This paper investigates utilitarian or ”everyday” relationships to landscape evident in the interlock of land use practices, spatial strategies, and built structures in the context of rural Ireland. Historically in Ireland, as an agrarian society, there has been a direct and very functional relationship to landscape, reflected in structures ranging from the ancient to the vernacular of previous decades. This is particularly the case with utilitarian structures, e.g. farming buildings, limekilns etc. and shows an economic and resourceful use of topography, land-form, vegetation, watercourses etc. in the creation of shelter, containment, access, agrarian function etc. In these cases landscape is a functioning element in the design, not merely a setting.This performative approach to landscape provides an insightful counterpoint to contemporary habitation of the Irish rural landscape, which arguably approaches landscape as a picturesque commodity.The paper presents primary research and detailed spatial documentation of a range of utilitarian landscape strategies observed during numerous field trips within rural Ireland in addition to background research and analysis. The disappearance or threat to many of these structures and landscape conditions has lent imperative to this documentation. To date interpretations of these structures and elements has been limited to their picturesque qualities or their vernacular form. This paper explores the functioning and sophisticated interlock between built-form and landscape, and aims to provide a re-reading of vernacular structures in the Irish landscape.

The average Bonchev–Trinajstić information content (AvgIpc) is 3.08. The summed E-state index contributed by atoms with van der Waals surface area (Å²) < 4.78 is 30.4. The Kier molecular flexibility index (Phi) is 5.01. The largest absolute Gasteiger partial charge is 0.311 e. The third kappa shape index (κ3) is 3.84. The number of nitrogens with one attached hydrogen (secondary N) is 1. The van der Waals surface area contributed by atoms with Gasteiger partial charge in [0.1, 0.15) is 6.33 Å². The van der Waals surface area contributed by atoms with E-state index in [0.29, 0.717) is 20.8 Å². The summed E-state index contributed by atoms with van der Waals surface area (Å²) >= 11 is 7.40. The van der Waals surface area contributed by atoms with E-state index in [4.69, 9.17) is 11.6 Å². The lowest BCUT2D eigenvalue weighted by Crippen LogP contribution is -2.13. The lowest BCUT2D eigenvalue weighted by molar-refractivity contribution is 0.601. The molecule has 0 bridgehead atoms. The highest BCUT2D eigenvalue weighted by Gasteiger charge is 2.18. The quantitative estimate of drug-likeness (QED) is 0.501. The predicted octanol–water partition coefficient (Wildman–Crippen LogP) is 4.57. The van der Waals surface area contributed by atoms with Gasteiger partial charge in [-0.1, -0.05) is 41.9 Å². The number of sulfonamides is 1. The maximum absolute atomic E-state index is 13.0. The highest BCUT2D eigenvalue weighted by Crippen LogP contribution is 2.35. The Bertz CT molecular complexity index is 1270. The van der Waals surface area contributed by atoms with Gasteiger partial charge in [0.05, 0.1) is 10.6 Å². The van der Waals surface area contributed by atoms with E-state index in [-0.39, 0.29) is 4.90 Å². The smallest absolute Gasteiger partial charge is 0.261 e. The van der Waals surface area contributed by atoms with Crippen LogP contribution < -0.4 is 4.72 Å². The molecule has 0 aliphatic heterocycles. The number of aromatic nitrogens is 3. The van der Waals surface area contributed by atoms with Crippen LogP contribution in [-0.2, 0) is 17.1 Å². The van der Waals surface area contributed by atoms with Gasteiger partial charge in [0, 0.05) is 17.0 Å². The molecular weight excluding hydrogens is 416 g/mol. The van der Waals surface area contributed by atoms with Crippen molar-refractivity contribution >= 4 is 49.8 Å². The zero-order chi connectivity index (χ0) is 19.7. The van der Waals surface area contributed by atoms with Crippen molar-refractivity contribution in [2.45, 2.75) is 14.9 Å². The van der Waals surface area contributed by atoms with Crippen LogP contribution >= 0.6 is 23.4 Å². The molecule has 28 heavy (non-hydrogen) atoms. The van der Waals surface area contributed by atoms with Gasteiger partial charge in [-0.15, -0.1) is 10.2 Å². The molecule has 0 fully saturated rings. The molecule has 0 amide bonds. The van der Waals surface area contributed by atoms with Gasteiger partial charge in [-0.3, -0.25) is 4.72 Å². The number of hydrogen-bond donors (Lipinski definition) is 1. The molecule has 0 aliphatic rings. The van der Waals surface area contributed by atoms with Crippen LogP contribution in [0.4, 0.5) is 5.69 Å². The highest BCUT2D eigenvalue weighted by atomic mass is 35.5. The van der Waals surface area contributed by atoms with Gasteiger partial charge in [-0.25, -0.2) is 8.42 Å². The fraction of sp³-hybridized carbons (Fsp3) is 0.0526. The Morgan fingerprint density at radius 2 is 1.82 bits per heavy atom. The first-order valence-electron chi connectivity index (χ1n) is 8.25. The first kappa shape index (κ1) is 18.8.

|Title of host publication||Unknown Host Publication|
|Publisher||European Council of Landscape Architecture Schools|
|Number of pages||7|
|Publication status||Published - Sep 2011|
|Event||ECLAS CONFERENCE 2011 ETHICS/AESTHETICS - SHEFFIELD|
Duration: 1 Sep 2011 → …
|Conference||ECLAS CONFERENCE 2011 ETHICS/AESTHETICS|
|Period||1/09/11 → …|
- Rural Irish Landscape
Sheridan, D., & Mcmenamin, D. (2011). Landscape as a Functioning Element of Utilitarian Structures: A Case Study of the Irish Vernacular. In Unknown Host Publication European Council of Landscape Architecture Schools.